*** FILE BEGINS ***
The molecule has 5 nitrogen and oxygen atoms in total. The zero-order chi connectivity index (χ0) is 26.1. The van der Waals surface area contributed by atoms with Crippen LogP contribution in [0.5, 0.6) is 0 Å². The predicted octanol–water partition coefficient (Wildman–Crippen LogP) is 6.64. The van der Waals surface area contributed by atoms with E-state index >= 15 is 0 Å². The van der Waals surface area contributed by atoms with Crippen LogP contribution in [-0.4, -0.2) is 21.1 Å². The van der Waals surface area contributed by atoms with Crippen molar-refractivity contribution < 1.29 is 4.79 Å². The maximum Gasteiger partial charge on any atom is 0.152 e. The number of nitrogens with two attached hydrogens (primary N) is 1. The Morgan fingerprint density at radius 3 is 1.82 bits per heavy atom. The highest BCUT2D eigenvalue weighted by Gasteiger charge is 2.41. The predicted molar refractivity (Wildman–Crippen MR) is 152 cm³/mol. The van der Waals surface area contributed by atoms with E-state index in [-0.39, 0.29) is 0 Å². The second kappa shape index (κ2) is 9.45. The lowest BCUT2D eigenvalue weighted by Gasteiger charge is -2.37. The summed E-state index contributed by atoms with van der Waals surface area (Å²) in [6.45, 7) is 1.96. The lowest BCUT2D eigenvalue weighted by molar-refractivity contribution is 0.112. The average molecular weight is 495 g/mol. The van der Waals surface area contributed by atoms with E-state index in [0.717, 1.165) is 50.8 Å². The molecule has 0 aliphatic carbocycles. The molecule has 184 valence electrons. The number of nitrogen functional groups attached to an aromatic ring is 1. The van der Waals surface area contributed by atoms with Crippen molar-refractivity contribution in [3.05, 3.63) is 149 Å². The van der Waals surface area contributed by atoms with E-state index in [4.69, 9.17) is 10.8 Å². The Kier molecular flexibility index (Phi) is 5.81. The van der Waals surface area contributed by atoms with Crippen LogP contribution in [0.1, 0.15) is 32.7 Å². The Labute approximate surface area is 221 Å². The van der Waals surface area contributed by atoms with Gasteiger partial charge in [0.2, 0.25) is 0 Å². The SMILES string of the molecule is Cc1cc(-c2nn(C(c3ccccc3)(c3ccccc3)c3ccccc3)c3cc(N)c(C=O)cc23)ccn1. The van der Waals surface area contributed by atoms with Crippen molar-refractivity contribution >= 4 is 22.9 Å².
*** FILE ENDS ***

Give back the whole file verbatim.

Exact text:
The molecule has 5 nitrogen and oxygen atoms in total. The zero-order chi connectivity index (χ0) is 26.1. The van der Waals surface area contributed by atoms with Crippen LogP contribution in [0.5, 0.6) is 0 Å². The predicted octanol–water partition coefficient (Wildman–Crippen LogP) is 6.64. The van der Waals surface area contributed by atoms with E-state index >= 15 is 0 Å². The van der Waals surface area contributed by atoms with Crippen LogP contribution in [-0.4, -0.2) is 21.1 Å². The van der Waals surface area contributed by atoms with Crippen molar-refractivity contribution < 1.29 is 4.79 Å². The maximum Gasteiger partial charge on any atom is 0.152 e. The number of nitrogens with two attached hydrogens (primary N) is 1. The Morgan fingerprint density at radius 3 is 1.82 bits per heavy atom. The highest BCUT2D eigenvalue weighted by Gasteiger charge is 2.41. The predicted molar refractivity (Wildman–Crippen MR) is 152 cm³/mol. The van der Waals surface area contributed by atoms with E-state index in [-0.39, 0.29) is 0 Å². The second kappa shape index (κ2) is 9.45. The lowest BCUT2D eigenvalue weighted by Gasteiger charge is -2.37. The summed E-state index contributed by atoms with van der Waals surface area (Å²) in [6.45, 7) is 1.96. The lowest BCUT2D eigenvalue weighted by molar-refractivity contribution is 0.112. The average molecular weight is 495 g/mol. The van der Waals surface area contributed by atoms with E-state index in [0.717, 1.165) is 50.8 Å². The molecule has 0 aliphatic carbocycles. The molecule has 184 valence electrons. The number of nitrogen functional groups attached to an aromatic ring is 1. The van der Waals surface area contributed by atoms with Crippen molar-refractivity contribution in [3.05, 3.63) is 149 Å². The van der Waals surface area contributed by atoms with E-state index in [4.69, 9.17) is 10.8 Å². The Kier molecular flexibility index (Phi) is 5.81. The van der Waals surface area contributed by atoms with Crippen LogP contribution in [0.1, 0.15) is 32.7 Å². The Labute approximate surface area is 221 Å². The van der Waals surface area contributed by atoms with Gasteiger partial charge in [0.2, 0.25) is 0 Å². The SMILES string of the molecule is Cc1cc(-c2nn(C(c3ccccc3)(c3ccccc3)c3ccccc3)c3cc(N)c(C=O)cc23)ccn1. The van der Waals surface area contributed by atoms with Crippen molar-refractivity contribution >= 4 is 22.9 Å².